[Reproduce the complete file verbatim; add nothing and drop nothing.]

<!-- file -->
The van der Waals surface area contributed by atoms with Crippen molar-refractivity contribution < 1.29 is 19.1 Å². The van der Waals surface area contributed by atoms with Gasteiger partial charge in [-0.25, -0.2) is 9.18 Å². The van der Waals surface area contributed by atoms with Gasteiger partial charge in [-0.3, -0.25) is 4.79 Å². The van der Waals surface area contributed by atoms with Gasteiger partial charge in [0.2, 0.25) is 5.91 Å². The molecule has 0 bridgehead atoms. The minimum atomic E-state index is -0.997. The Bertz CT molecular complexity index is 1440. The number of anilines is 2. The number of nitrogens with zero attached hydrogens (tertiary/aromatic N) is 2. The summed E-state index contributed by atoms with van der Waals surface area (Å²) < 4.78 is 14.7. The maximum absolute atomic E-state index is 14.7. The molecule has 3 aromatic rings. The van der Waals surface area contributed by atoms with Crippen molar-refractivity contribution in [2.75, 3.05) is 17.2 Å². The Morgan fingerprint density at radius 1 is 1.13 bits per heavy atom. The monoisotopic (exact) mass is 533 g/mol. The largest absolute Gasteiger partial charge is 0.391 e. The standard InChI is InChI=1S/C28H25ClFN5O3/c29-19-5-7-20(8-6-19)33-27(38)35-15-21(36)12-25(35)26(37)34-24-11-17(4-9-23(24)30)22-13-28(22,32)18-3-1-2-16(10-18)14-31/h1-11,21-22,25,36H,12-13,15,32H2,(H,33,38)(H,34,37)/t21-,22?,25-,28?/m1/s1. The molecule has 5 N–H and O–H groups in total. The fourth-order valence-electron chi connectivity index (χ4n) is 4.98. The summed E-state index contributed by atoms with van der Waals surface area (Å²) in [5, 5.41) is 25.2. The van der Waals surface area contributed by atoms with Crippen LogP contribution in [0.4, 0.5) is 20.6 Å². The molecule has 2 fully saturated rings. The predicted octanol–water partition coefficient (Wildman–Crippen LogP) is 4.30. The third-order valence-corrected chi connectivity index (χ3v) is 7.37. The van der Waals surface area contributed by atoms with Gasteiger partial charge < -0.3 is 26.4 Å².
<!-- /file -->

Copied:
The van der Waals surface area contributed by atoms with Crippen molar-refractivity contribution < 1.29 is 19.1 Å². The van der Waals surface area contributed by atoms with Gasteiger partial charge in [-0.25, -0.2) is 9.18 Å². The van der Waals surface area contributed by atoms with Gasteiger partial charge in [-0.3, -0.25) is 4.79 Å². The van der Waals surface area contributed by atoms with Gasteiger partial charge in [0.2, 0.25) is 5.91 Å². The molecule has 0 bridgehead atoms. The minimum atomic E-state index is -0.997. The Bertz CT molecular complexity index is 1440. The number of anilines is 2. The number of nitrogens with zero attached hydrogens (tertiary/aromatic N) is 2. The summed E-state index contributed by atoms with van der Waals surface area (Å²) < 4.78 is 14.7. The maximum absolute atomic E-state index is 14.7. The molecule has 3 aromatic rings. The van der Waals surface area contributed by atoms with Crippen molar-refractivity contribution in [2.75, 3.05) is 17.2 Å². The Morgan fingerprint density at radius 1 is 1.13 bits per heavy atom. The monoisotopic (exact) mass is 533 g/mol. The largest absolute Gasteiger partial charge is 0.391 e. The standard InChI is InChI=1S/C28H25ClFN5O3/c29-19-5-7-20(8-6-19)33-27(38)35-15-21(36)12-25(35)26(37)34-24-11-17(4-9-23(24)30)22-13-28(22,32)18-3-1-2-16(10-18)14-31/h1-11,21-22,25,36H,12-13,15,32H2,(H,33,38)(H,34,37)/t21-,22?,25-,28?/m1/s1. The molecule has 5 N–H and O–H groups in total. The fourth-order valence-electron chi connectivity index (χ4n) is 4.98. The summed E-state index contributed by atoms with van der Waals surface area (Å²) in [5, 5.41) is 25.2. The van der Waals surface area contributed by atoms with Crippen LogP contribution in [0.4, 0.5) is 20.6 Å². The molecule has 2 fully saturated rings. The predicted octanol–water partition coefficient (Wildman–Crippen LogP) is 4.30. The third-order valence-corrected chi connectivity index (χ3v) is 7.37. The van der Waals surface area contributed by atoms with Gasteiger partial charge < -0.3 is 26.4 Å².